Photo found on
from Rich Shipley.
Throughout the year when the water is low, the weather is gorgeous and activities are high, so will be the rubbish.  As the rains come and the snow melts that rubbish is sent down the hill passing and collecting more and more through every overpass, campground or residence until it reaches Englebright Reservoir.  We have a lot of beautiful boat in only campsites on EB and a lot of folks who care deeply about it but that doesn't mean accidents don't happen there either. The reservoir there is a wild place, when the flows are pumping out of the South Fork of the Yuba as well as water released by Bullards and joined by The Middle Fork and other creeks, it basically becomes a  mammoth and merciless 220'+ deep flowing river complete with massive eddys and collection pools where trees, lumber, debris of all sorts and garbage collect in abundance.  If the flows are pushing and filling enough for the dam to spill, that garbage finds it's home on the rocks and trees as the water recedes.  If not, it's pushed and sent over and into the Narrows which is the canyon below the dam and the beginning of what we know as the Lower Yuba River.  So that's where it comes from in a nut shell.

Shot found at
of the 1997 flood.
As far as what we do about it, my only answer is to do our part wherever and however we can within our local community.  Either alone or with one of the many organizations that band together to make a difference. Again, preaching to the choir in a lot of ways on this one but that doesn't mean we can't share that ethic with someone on the fence about it or even a complete stranger. Let's vow not to let negligence slide.

Last November, the Reel Anglers Fly Shop crew made up of Tom Page, Clay Hash and myself brought our boats down along with 9 members of our club Gold Country Fly Fishers to go straight to the source as we know it.  We organized a get together for a day of walking the banks and picking up garbage.  There had been a cleanup a month or so prior and the banks were pretty good but we still managed however to pick up and weigh out just over 150 pounds of trash.  I know this sounds like nothing but it was really something within the short period we worked since the majority of the garbage were plastic and small pieces at that.  Micro Trash as Tom Bookholzt down at USACE calls it.  It was great but we all knew that the heavy stuff would be on the way soon.  Well it's here now and we aim to continue these efforts and purposely stagger them as far away from any other efforts out there for the greater good and a constant public sweep.  Especially since this reservoir rises and falls like a tidal system and the trash appears and disappears at random.  I've been out on the lake since the last big water event and the amount of trash and debris is absolutely incredible.

Reel Anglers Fly Shop along with USACE will be hosting another cleanup day on Earth Day, April 22nd and we're inviting anyone willing to join with boats, canoes, kayaks, paddle boards or just a good pair of waders or hiking boots to meet us at Englebright Reservoir at 8a.m.  With the help of the Army Corp of Engineers we'll provide boat shuttles to different locations for those on foot.  Kayakers and canoers will be assigned to closer locations.  We'll be providing a big shore lunch BBQ at noon at Long's cove.  The Army Corp will provide the trash bags and we will be weighing out and recycling or disposing of it at the end of the day.  No one will be charged for parking fees and every participant will receive a coupon that will be good for free admission to any park under USACE in the future.  We ask anyone who loves this area, cares about clean water, healthy fish, healthy kids and a healthy river to please join us.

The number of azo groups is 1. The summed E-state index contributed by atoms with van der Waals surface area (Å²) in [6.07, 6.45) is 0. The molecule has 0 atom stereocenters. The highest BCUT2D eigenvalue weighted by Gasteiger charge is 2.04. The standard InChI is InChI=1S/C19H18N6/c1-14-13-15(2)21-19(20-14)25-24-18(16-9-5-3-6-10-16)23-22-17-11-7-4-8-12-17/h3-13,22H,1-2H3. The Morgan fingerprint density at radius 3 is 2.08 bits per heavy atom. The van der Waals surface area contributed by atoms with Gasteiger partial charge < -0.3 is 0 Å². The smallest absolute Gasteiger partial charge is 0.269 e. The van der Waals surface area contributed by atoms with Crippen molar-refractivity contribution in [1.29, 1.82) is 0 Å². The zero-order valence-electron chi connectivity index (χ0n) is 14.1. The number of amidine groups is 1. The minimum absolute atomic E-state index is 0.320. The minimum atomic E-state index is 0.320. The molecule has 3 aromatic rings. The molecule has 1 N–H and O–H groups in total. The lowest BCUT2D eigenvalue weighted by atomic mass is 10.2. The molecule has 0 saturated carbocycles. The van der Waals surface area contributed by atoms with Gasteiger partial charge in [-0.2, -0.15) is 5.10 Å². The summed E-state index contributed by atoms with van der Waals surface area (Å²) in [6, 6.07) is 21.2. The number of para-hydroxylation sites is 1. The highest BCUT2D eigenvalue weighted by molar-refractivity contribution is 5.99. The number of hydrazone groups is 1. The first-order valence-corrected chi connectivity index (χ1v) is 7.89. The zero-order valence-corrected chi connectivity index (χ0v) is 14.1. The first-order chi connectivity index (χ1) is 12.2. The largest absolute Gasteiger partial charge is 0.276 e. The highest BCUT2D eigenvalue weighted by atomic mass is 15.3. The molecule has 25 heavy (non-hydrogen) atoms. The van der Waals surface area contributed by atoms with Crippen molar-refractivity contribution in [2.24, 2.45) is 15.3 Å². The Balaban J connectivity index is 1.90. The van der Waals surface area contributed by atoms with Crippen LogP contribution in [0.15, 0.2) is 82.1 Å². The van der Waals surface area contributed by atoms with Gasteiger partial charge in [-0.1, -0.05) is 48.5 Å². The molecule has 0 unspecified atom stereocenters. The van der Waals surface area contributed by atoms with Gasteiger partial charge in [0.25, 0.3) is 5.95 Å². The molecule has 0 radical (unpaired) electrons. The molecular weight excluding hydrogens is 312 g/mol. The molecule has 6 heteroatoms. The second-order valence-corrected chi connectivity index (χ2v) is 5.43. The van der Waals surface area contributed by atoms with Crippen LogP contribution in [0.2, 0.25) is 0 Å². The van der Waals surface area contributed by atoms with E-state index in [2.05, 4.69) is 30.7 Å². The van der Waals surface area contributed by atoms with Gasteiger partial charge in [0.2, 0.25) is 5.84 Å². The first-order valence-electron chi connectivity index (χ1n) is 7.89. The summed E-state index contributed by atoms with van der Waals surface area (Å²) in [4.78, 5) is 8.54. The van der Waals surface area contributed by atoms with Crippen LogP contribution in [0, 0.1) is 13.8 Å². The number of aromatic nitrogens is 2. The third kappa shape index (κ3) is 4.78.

Fair winds and tight lines,

What: Englebright Lake Cleanup to benefit the fishery there and every living thing, from here to the coast and beyond.

Where: Englebright Reservoir.

When: APRIL 22ND  EARTH DAY. 8 a.m.- 4 p.m.
8 a.m.- 4 p.m.

Take Highway 20 East from Marysville / Yuba City 
Or Take Highway 20 West from Grass Valley / Nevada City 
Turn North onto Mooney Flat Road.
Take a left on Englebright Dam Rd.
We'll meet at the launch.
Additional parking will be above the launch or at Joe Miller Launch

Wednesday, January 25, 2017

Yuba River Jubilee 2017

In my opinion there isn't a better time than now to be out and about supporting the wild places we love and respect along with the organizations and folks who do the same.  As most of us know, we are now in a day where our country is extremely divided due to the ever so dark and fierce beast known as politics.  Big surprise.  No matter what side of the table we threw our cards on, today is here.  Whoever you chose to be the chief doesn't change the fact that right now at this very moment, conservation, renewable resources, clean water, sustainability and a healthier future for our children's children may not necessarily be the highest priority.  Policies such as the Climate Action Plan and the Waters of the U.S. Rule otherwise known as The Clean Water Rule are out with the old.  Freezes ordered on grants and contracts while imposing new restrictions on EPA scientists is underway.  Times are changing rapidly and at first glance it looks as if the environment will suffer greatly for it.  Will the new changes benefit the health and well being of our families, communities and planet overall?  Will the new policies set into action help us and our surroundings beyond ways we're able to understand?  Only time (and real efforts) will tell.  I'm not claiming to know everything there is to know about the policies, projected outcomes or the grand scheme being set into place at this very moment.  I'm not coming down on anyone who voted for this person or that.  What's done is done.  It's a new day and we can either settle, believe everything we hear and trust others to do the right thing or we can stay informed, active and aggressive in our own lives to change our world in a positive way.  What does seem clear is that if we don't take responsibility for our environment and continue to live unapologetically on this rock, she will have no problem whatsoever crushing us in a heartbeat.  Taking part in conservation efforts, spreading the word of the good fights and focusing on our communities and our surroundings day by day with an eye on the big picture are a few ways to take responsibility for a better tomorrow.